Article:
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Surveying the Genomic Landscape of Modern Mammals

A rhesus macaque and a Tasmanian devil.
A rhesus macaque and a Tasmanian devil.

A study published today in Cell  compares regulatory DNA sequences among 20 species of modern mammals, showcasing how mammalian genomes have found new uses for ancient genes.

The evolution of mammals has been ongoing for about 180 million years, with a burst of numbers and diversity about 66 million years ago. Then, an asteroid impact led to mass extinctions, and the small, scurrying, hairy ones found vacated real estate.


Fossils help in studying past life, but even more useful is to compare DNA sequences among modern species. The more of a gene or genome sequence a pair of species shares, the more recently they shared an ancestor. That is a more likely explanation for similarity at the DNA level, I think, than that two species ended up with nearly identical sequences by chance. And if researchers know the mutation rate for a specific gene, then they can assign approximate time frames to species’ divergence.

Diego Villar, from the University of Cambridge Cancer Research UK, Paul Flicek, head of Vertebrate Genomics at the European Molecular Biology Lab EMBL-EBI, and their colleagues identified promoter and enhancer regions in DNA from liver cells from the selected 20 species of placental mammals.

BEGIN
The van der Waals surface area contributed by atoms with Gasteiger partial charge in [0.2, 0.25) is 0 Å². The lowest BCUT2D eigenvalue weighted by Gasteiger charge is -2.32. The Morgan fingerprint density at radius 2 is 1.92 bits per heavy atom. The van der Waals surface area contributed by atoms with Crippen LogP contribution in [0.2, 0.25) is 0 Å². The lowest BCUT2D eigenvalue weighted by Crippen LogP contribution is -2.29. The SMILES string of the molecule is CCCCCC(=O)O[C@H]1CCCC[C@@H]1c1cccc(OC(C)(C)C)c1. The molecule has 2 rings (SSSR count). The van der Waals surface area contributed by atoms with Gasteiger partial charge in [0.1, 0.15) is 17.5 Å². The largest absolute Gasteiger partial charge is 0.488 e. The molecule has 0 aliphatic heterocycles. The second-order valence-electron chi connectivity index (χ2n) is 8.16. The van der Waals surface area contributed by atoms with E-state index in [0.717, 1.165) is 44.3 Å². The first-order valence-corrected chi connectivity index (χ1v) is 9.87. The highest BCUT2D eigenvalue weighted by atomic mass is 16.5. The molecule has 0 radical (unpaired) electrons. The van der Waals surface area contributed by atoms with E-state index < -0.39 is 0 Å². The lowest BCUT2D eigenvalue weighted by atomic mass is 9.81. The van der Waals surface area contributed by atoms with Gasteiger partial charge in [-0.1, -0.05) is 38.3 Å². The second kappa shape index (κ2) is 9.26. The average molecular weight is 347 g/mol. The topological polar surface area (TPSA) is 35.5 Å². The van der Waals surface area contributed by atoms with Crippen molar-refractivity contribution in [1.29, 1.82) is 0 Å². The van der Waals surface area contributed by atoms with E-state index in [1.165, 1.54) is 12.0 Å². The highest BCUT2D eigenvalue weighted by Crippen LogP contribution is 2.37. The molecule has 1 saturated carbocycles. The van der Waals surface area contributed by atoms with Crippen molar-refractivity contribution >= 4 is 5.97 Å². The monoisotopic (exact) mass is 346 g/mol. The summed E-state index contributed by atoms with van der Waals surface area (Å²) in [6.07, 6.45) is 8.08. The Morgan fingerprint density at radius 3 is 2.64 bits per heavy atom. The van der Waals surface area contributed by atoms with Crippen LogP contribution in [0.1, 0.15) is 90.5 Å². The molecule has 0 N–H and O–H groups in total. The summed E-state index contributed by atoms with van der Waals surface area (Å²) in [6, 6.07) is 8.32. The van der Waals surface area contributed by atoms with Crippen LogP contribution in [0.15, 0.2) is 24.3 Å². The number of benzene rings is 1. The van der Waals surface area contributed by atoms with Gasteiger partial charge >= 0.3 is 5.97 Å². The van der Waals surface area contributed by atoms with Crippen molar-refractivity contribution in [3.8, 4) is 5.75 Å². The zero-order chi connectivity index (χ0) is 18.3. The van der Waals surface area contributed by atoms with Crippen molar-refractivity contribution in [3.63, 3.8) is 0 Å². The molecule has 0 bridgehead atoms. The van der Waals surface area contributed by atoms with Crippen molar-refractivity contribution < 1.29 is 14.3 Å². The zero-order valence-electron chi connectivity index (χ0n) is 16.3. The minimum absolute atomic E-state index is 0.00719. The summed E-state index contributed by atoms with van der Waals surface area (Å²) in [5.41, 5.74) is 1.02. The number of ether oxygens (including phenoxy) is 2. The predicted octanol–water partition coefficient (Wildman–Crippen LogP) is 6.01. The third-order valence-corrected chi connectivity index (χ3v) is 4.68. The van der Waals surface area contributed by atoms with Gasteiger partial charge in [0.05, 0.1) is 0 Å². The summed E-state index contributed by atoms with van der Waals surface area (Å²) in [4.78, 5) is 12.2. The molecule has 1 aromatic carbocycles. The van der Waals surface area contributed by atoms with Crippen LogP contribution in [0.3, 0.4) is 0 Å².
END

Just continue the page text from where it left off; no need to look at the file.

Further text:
Promoters are short sequences at the starts of genes that control their transcription into RNA, from which protein is translated. Enhancers are short DNA sequences, typically located a bit away from the genes that they control, that bring different genes together as the chromosome unwinds and loops about itself. So both promoters and enhancers control gene expression, one from near, one from afar.

Tree shrew (wikispecies)
Tree shrew (wikispecies)

The list of participating mammals in the study is diverse, but heavy on primates, rodents, and sea dwellers: human, macaque, vervet and marmoset (primates); mouse, rat, naked mole rat and guinea pig (rodents); dolphin and two whales (cetaceans); and rabbit, tree shrew, pig, ferret, dog, cow, cat, opossum, and Tasmanian devil.

The researchers discovered that promoters tend to have evolved recently – which means over the past 40 million years. In contrast, most enhancers are derived from sequences that have been around for more than 100 million years, but have been co-opted to take on new functions. So species and their genomes can retain what’s worked in the past via natural selection, but can also tap into ancient sequences for new uses.

I’d use the word “repurpose” to describe enhancers’ links to past DNA, but “purpose” is a banned word in evolutionary biology, because it implies intent, which implies a creator. The researchers use the slightly less teleological “redeployment of ancestral DNA.” This approach is different from the gene duplication route to microevolutionary change I learned in graduate school. In that model a gene doubles, perhaps by a slip during DNA replication at a short repeated sequence, and then one copy, through mutation, acquires a novel function that persists if it does no harm.